Professional pet photographers make it look so easy! Anyone who has tried to photograph their own pet knows how challenging this can be! Here are some pet photography tips that you can use to help you get the perfect shot
- Relax. Your pet can sense if you’re nervous or uptight. A stressed animal will give you ‘ears flattened’, ‘concerned eyes’ look, which doesn’t look good. Take a deep breath and remember to have fun with it!
2. Focus n the eyes and expressions. Just like in photos of humans, we always look at the eyes first. The eyes are the most expressive part of an animal’s face. So if you want to create really engaging portraits, focus on their eyes.
3. Clean up the area. Plan where you want to photograph your pet and make sure it has plenty of light (natural works best – near a window) and tidy it up. Try to avoid distracting and vivid colored objects unless it’s your pet’s favorite.
4. Photograph at their level. Get down to their level and try some portraits at their eye level. Yes, that might mean getting down and dirty! Or in this case, licked to death!
5. Go to the light. Light is always important along with great expressions. You want to be able to see the catchlight’s in the pet’s eyes (the white reflective parts). Avoid photographing in dark rooms. Outside is best but avoid bright sunlight as it tends to flatten the image. Shady spots or anyplace where the light is diffused are ideal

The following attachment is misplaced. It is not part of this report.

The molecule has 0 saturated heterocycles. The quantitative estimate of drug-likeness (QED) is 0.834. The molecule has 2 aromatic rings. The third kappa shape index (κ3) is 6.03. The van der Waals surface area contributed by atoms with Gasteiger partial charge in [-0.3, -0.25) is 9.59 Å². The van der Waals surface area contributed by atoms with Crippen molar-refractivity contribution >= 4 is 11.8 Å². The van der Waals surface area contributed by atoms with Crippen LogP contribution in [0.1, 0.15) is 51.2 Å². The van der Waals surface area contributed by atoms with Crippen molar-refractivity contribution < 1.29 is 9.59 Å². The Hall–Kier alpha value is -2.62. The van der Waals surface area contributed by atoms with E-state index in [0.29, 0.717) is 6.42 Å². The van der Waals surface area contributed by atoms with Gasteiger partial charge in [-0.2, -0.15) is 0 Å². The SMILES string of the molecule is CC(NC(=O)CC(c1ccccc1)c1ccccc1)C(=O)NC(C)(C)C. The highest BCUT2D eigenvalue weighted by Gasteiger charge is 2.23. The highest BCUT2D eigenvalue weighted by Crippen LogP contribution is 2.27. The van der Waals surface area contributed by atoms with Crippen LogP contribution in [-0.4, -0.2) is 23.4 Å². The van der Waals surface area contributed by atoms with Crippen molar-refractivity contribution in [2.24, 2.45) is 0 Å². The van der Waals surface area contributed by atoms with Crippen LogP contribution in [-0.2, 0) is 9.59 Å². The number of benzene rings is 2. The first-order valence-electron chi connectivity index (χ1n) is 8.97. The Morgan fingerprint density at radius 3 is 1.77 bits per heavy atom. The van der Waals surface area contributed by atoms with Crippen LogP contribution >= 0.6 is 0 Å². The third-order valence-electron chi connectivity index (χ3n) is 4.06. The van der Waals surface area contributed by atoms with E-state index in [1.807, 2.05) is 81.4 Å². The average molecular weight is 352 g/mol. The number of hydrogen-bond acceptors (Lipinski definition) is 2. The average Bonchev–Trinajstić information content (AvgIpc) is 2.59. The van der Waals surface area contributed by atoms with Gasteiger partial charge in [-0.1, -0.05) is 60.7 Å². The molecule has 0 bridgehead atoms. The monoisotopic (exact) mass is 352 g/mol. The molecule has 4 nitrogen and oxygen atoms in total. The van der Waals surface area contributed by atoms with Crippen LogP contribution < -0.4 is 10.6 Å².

6. Keep treats handy. Every model wants and needs some motivation to pay attention to you during the photoshoot. Otherwise, they will wander off and become distracted.
7. Plan ahead. Create a concept and a shot list ahead of time. Sure you’re probably not going to get every photograph you plan on but you’ll be ahead of the game. Go to Pinterest or any image gallery and search on “dog/cat/your pet portraits/photographs and see what others have done that you love. There are some great options with holiday themes!
8. Quiet and Calm. This goes along with the Relax tip. Avoid giving multiple commands at them repeatedly. This tends to confuse some pets. Try communicating with your pet the way they do to each other – non verbally. Use hand signals or point to invite them ‘over here’.
9. Move slowly. This goes along with the Relax and Quiet and Calm tips. Unless you want action photos of your pet, move in a slow manner to avoid getting your pet all stirred up. If your goal is to get some natural photos of them doing their own thing, this is important as you don’t want to disturb them
10. Patience. Applies to life in general but like anything else is a virtue. If you are patient enough, your pet will end up being relaxed and you will have more opportunities to get a nice photograph.
What tips do you have? Leave a comment below to share with others!